AG announces indictment against Likud MK David Bitan, pending hearing
search
PM had intended to appoint him agriculture minister

AG announces indictment against Likud MK David Bitan, pending hearing

Avichai Mandelblit says he will pursue charges of bribery, money laundering, fraud and breach of trust against Netanyahu loyalist

Raoul Wootliff is the The Times of Israel's political correspondent.

Likud MK David Bitan at a Likud party rally in Tel Aviv, on November 17, 2019. (Tomer Neuberg/FLASH90)
Likud MK David Bitan at a Likud party rally in Tel Aviv, on November 17, 2019. (Tomer Neuberg/FLASH90)

Attorney General Avichai Mandelblit announced on Sunday that he will file an indictment, pending a hearing, against senior Likud MK David Bitan for bribery, fraud and breach of trust, as well as money laundering and tax offenses.

Bitan is accused of receiving NIS 992,000 ($287,000) in bribes while serving as deputy mayor of Rishon Lezion and as a Knesset member.

Ephraim Dimri, a lawyer representing Bitan, dismissed the charges, saying they would be dropped in the pre-indictment hearing.

“From an initial look at the material, there won’t be a need to ask for immunity because most of the clauses will turn out to be nothing during the hearing,” Dimri told Radio 103FM.

Police recommended last year that Bitan be indicted on multiple corruption charges including bribery, fraud and money laundering over allegations he accepted money in exchange for political favors.

While he has denied wrongdoing, Bitan stepped down from his role as coalition whip in 2017 shortly after news of the police investigation broke.

Rishon Lezion Mayor Dov Zur arrives for extension of his remand at the Rishon Lezion Magistrate’s Court, December 7, 2017. (Avi Dishi/Flash90)

He is accused of receiving bribes from his business associate Moshe Yosef and from businessman Dror Glazer, both while serving as deputy mayor of Israel’s fourth-largest city, and, later as a member of Knesset. Both men have testified against him.

Former deputy Tel Aviv mayor Arnon Giladi and then-Rishon Lezion mayor Dov Zur are also suspects in the alleged bribe-taking scheme that took place between 2011 and 2017.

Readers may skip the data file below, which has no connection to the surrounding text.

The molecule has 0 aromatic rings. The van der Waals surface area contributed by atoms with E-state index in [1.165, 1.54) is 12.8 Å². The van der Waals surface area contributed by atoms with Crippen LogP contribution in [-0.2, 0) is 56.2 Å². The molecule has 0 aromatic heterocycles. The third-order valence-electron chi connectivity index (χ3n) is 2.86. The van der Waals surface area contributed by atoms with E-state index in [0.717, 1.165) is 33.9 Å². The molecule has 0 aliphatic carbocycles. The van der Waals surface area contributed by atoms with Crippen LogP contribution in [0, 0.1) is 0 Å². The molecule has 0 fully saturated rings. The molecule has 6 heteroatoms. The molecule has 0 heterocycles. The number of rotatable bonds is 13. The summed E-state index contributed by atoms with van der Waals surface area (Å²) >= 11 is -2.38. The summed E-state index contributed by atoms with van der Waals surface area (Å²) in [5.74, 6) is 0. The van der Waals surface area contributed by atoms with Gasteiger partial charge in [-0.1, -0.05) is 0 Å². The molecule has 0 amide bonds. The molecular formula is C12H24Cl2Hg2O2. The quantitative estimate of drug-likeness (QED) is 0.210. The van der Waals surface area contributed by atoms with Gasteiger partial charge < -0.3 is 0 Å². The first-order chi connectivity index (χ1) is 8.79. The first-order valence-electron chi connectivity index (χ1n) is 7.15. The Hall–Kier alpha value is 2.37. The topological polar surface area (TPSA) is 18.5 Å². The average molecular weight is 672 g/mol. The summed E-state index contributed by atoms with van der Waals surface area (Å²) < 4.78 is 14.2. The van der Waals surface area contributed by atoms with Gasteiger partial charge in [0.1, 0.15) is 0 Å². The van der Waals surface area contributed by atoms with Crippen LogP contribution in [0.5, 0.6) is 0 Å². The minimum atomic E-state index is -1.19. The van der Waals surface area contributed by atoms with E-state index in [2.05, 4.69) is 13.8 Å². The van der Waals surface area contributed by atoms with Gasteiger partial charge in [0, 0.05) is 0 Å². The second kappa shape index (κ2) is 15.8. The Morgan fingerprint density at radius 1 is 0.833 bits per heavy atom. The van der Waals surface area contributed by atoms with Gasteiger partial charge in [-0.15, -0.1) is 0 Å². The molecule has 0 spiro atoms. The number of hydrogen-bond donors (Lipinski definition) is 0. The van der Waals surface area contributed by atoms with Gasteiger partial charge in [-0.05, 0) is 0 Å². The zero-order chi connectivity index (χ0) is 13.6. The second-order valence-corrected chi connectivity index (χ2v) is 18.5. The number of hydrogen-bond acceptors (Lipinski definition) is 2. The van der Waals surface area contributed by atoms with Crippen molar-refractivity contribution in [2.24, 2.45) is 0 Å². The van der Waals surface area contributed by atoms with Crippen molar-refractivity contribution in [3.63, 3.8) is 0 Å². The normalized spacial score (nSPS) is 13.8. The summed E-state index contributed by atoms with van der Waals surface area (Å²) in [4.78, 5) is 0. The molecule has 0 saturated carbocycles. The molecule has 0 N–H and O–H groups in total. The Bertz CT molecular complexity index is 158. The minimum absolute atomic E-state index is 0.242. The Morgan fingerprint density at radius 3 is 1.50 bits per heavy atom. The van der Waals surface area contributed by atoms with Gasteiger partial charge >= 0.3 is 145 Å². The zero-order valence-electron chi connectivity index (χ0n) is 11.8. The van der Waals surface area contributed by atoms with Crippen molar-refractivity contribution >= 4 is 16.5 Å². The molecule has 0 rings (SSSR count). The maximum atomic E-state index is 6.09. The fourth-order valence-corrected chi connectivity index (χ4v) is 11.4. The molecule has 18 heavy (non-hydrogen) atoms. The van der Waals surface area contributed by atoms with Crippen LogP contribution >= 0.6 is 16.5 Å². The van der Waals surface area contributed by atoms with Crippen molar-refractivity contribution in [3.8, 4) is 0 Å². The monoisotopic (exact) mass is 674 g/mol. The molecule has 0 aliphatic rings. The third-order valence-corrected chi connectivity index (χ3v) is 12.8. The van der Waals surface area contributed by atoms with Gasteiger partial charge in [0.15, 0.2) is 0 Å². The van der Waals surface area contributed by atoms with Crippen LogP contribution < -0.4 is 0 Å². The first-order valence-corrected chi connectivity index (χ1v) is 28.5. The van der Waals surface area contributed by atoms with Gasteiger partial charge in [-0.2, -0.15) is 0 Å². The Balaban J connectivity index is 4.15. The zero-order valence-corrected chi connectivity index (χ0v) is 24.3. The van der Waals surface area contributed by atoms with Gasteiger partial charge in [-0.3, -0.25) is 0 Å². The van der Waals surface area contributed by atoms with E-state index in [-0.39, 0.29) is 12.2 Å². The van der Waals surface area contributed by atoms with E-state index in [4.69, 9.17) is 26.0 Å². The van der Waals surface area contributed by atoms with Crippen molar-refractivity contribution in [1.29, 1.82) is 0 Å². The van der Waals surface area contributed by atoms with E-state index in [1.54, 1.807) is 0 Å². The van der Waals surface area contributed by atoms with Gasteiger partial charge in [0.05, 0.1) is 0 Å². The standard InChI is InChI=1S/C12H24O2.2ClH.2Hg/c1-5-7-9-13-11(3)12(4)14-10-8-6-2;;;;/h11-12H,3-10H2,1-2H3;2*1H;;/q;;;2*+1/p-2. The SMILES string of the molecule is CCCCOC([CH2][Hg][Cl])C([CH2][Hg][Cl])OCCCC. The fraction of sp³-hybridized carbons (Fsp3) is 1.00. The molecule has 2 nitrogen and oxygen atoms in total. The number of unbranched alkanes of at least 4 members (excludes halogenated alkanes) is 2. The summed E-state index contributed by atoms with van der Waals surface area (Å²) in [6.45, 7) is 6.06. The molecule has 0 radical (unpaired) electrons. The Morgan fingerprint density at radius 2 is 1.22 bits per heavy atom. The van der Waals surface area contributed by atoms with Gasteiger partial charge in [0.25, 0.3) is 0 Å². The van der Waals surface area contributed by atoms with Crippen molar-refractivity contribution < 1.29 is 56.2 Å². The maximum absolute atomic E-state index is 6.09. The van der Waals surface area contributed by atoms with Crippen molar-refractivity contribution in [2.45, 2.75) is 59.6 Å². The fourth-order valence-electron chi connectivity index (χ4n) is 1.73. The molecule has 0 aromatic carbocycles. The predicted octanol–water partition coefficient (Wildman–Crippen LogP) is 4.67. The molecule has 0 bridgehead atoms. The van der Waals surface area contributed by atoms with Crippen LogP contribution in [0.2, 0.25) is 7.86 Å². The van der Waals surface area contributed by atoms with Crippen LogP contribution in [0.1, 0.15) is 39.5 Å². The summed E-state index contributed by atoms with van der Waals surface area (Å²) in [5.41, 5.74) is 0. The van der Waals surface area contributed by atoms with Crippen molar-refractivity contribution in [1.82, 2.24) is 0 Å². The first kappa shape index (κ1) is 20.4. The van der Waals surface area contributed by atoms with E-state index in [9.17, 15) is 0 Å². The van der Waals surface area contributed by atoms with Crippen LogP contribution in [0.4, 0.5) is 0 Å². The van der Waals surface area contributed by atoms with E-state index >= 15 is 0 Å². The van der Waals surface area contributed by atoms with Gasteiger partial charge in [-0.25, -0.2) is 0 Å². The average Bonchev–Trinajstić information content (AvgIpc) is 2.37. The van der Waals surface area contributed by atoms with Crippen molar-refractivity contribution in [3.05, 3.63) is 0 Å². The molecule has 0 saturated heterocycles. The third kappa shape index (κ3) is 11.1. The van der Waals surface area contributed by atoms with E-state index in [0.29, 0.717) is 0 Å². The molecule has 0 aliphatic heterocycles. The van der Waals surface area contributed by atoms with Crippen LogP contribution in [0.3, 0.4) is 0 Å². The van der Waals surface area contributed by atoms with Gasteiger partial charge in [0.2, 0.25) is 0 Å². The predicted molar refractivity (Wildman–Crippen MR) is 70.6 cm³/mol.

Police said last year they had obtained detailed information on how the suspected bribes and money transfers were handled, in light of the testimony from Yosef, who owns a furniture store where Bitan was allegedly given the money.

Arnon Giladi, Tel Aviv’s deputy mayor and chairman of the city’s Likud branch. (Courtesy Arnon Giladi)

The attorney general said Bitan advanced the interests of construction company Danya Cebus by approving real estate deals in Rishon Lezion in exchange for a NIS 430,000 ($124,000) cash payment. The sum paid to Bitan was to secure Danya Cebus’s bid to win a municipal tender to build a gas station on the outskirts of the city as well as approval for another construction project outside Jerusalem on Route 38.

Mandelblit also said they uncovered evidence that Bitan and Giladi accepted a bribe of NIS 385,000 ($111,000) to secure building permits for three real estate projects in Tel Aviv. Police said some of the bribe money was transferred to Bitan using fake invoices.

The investigation, dubbed Case 1803, has seen the arrests of a number of suspects, including Rishon Lezion city officials, local businessmen, and organized crime figures.

Bitan has denied any wrongdoing.

Earlier this month, Bitan announced he was backing away from his nomination as agriculture minister after an upcoming vote to approve a number of Prime Minister Benjamin Netanyahu’s ministerial selections was delayed indefinitely following a High Court of Justice ruling.

Prime Minister Benjamin Netanyahu and MK David Bitan at a Likud party rally in Tel Aviv on August 9, 2017. (Tomer Neuberg/Flash90)

The court had indicated there were limits on a transition government’s ability to name new ministers. Netanyahu had nominated three lawmakers to become ministers after being forced to drop all his cabinet posts due to criminal charges against him.

Israel has had a transition government since December 2018, when the Knesset voted to dissolve and go to early elections. A third round of elections will be held March 2, after the previous two failed to result in a government, a first in Israeli history.

read more:
comments